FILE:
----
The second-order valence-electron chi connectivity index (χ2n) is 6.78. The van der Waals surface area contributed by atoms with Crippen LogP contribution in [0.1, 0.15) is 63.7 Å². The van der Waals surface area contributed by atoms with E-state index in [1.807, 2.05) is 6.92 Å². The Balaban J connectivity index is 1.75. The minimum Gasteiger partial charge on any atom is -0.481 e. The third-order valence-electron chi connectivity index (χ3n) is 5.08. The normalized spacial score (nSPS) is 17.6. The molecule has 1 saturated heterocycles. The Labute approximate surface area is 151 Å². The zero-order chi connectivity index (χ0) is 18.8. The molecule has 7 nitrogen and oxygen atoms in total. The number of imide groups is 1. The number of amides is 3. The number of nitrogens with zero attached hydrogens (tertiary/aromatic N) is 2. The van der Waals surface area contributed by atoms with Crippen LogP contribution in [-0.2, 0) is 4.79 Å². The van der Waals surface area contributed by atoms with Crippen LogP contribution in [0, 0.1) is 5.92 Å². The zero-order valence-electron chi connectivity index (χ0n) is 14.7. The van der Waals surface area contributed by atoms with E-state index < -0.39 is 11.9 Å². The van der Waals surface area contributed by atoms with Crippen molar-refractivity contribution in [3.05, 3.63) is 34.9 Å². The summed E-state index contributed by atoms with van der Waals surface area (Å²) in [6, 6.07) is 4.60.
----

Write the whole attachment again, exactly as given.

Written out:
The second-order valence-electron chi connectivity index (χ2n) is 6.78. The van der Waals surface area contributed by atoms with Crippen LogP contribution in [0.1, 0.15) is 63.7 Å². The van der Waals surface area contributed by atoms with E-state index in [1.807, 2.05) is 6.92 Å². The Balaban J connectivity index is 1.75. The minimum Gasteiger partial charge on any atom is -0.481 e. The third-order valence-electron chi connectivity index (χ3n) is 5.08. The normalized spacial score (nSPS) is 17.6. The molecule has 1 saturated heterocycles. The Labute approximate surface area is 151 Å². The zero-order chi connectivity index (χ0) is 18.8. The molecule has 7 nitrogen and oxygen atoms in total. The number of imide groups is 1. The number of amides is 3. The number of nitrogens with zero attached hydrogens (tertiary/aromatic N) is 2. The van der Waals surface area contributed by atoms with Crippen LogP contribution in [-0.2, 0) is 4.79 Å². The van der Waals surface area contributed by atoms with Crippen LogP contribution in [0, 0.1) is 5.92 Å². The zero-order valence-electron chi connectivity index (χ0n) is 14.7. The van der Waals surface area contributed by atoms with E-state index < -0.39 is 11.9 Å². The van der Waals surface area contributed by atoms with Crippen molar-refractivity contribution in [3.05, 3.63) is 34.9 Å². The summed E-state index contributed by atoms with van der Waals surface area (Å²) in [6, 6.07) is 4.60.